Despite swarms of plainclothes and uniformed police who patrolled the vast square, small-scale protests erupted in all directions, and police detained more than 100 people over a period of several hours. One group of 15 people sat down together to meditate and were pulled to their feet and pushed into a minibus.
Police quickly tackled four people who unfurled a banner, punching one man in the face. Police muzzled a middle-aged woman and pulled her backward as she tried to yell. A group of at least six other women, all carrying children in their arms, were bundled into a van on the square's edge.
"The Great Way of Falun is good," shouted one middle-aged protester, leaning out of a police-bus window, his fist raised.
Adding to the chaos were throngs of Chinese tourists who excitedly ran across the square to glimpse the rare acts of civil disobedience. Police, sometimes using loudspeakers on their vans, shouted at bystanders to disperse.
Foreign tourists also watched, mouths agape in surprise. Police made an American woman rip the film out of her camera because they suspected her of photographing an arrest. A tour guide told one group of American tourists not to photograph anyone in uniform.
"China is still a comparatively strict country," the guide explained.
Plainclothes police tried to separate Falun Gong followers from the tourists, asking people: "Do you practice Falun Gong?"
The charged atmosphere and firmly executed, sometimes violent, arrests contrasted with the event practitioners were commemorating. On April 25 last year, 10,000 followers surrounded the communist leadership's compound near Tiananmen, meditating in silence for a day to protest official harassment.
Then police kept their distance. But the group's ability to mobilize followers alarmed Chinese leaders. President Jiang Zemin ordered a crackdown. In July, Falun Gong was officially banned, its leading members were arrested, and its rank-and-file told to recant or face jail.
Since the April 25 demonstration, 35,000 followers have been detained, with another 5,000 sent without trial to labor camps, a New York-based spokeswoman for Falun Gong said in a statement.
At least 16 followers have died in custody, either from abuse or from hunger strikes, since the July ban, a Hong Kong-based group, the Information Center for Human Rights and Democracy, said.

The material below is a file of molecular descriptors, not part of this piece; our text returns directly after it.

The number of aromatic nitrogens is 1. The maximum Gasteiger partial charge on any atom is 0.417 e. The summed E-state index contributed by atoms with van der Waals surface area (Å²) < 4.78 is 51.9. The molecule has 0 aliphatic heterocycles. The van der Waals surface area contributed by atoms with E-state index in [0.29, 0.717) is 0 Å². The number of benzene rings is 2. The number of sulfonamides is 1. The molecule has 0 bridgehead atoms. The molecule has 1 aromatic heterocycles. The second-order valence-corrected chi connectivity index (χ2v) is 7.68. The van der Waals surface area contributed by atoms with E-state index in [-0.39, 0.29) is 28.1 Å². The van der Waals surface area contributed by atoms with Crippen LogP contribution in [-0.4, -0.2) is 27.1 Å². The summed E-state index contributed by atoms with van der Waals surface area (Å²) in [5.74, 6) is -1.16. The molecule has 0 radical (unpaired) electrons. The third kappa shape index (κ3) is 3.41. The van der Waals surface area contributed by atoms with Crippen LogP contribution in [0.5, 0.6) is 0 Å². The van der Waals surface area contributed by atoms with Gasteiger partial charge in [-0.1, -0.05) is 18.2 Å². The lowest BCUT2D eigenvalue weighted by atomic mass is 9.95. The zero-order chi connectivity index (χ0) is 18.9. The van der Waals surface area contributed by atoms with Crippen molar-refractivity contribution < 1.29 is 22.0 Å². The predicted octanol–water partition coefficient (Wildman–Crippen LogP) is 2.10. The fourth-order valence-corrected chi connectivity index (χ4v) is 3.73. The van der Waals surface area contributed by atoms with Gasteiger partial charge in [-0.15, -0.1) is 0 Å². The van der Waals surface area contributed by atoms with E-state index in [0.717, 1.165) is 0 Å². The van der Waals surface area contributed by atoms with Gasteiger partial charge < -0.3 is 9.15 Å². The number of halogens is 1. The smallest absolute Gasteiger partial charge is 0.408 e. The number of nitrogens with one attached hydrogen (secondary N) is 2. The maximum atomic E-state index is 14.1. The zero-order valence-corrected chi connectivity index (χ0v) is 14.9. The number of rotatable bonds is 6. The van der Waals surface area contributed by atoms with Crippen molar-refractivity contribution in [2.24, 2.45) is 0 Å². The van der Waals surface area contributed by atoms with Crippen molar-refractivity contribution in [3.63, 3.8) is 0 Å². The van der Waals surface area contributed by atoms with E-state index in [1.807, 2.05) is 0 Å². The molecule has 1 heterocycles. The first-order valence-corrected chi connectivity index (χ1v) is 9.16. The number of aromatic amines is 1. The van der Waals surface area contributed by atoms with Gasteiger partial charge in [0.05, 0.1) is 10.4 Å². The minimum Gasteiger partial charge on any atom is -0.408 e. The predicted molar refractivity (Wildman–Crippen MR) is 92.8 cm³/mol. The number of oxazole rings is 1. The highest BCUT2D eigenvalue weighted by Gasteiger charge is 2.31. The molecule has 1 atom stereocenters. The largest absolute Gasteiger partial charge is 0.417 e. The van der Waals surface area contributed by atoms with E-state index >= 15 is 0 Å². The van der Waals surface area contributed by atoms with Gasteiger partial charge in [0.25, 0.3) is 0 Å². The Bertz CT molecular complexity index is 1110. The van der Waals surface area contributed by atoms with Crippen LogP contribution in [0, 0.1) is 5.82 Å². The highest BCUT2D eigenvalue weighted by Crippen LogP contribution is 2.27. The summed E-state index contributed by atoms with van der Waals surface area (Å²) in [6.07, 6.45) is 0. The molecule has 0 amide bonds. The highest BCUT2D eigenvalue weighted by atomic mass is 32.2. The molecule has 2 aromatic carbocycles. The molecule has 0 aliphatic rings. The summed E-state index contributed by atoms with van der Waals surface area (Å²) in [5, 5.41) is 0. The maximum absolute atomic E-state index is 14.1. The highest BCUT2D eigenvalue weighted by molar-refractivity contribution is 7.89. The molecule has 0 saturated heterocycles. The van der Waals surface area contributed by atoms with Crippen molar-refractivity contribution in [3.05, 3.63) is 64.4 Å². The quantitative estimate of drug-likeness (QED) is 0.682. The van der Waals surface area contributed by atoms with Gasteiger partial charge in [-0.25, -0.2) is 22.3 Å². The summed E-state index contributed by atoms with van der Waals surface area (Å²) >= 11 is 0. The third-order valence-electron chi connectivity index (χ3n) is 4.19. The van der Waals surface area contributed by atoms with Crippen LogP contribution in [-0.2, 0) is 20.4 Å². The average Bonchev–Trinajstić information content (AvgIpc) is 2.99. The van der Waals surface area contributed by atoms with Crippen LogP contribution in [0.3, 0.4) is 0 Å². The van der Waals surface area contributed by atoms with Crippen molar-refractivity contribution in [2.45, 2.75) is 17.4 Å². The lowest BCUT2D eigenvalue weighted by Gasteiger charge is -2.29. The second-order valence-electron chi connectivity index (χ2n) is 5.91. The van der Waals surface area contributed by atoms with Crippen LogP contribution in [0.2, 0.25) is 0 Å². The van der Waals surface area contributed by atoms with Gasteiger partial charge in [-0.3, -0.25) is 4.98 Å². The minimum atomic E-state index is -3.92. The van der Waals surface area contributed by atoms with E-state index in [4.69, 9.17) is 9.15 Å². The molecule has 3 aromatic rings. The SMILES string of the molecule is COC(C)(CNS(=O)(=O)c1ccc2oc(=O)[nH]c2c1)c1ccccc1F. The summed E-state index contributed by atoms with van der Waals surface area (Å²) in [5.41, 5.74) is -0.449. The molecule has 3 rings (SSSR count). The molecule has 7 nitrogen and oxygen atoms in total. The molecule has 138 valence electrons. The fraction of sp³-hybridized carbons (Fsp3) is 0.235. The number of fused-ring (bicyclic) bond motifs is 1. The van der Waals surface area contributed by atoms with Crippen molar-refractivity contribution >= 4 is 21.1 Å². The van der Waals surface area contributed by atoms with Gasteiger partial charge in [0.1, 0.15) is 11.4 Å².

In the latest case, 40-year-old practitioner Li Huixi was beaten to death April 21 by police in eastern Shandong province, who also cremated his body without first informing his family, the group said today. The government says detained practitioners have died from suicide or health problems, but not from official mistreatment.
Falun Gong attracted millions of followers with its blend of traditional beliefs, slow-motion exercises, and the ideas of founder Li Hongzhi, a former government grain clerk who now lives in New York. Followers say Falun Gong promotes health and good citizenship.
The government says Falun Gong is an evil cult that threatened public order and Communist Party rule and led 1,559 followers to their deaths.
In response to the suppression and a smear campaign in state media, Falun Gong followers have staged almost daily protests in Tiananmen Square -- a difficult feat in the most sensitive part of the tightly controlled capital.
Tuesday's demonstrations were larger than usual. Police rushed from one part of the square to another, putting a stop to the outbursts.
Protesters included all types of Chinese, evidence of the group's popularity: elderly women, young men, a man in a civil-servant's uniform.
The protests materialized swiftly. Much of the square was closed off early Tuesday so the Kazak defense minister could lay a wreath at the Monument to the People's Heroes in the plaza's heart. The protests erupted soon after the square reopened.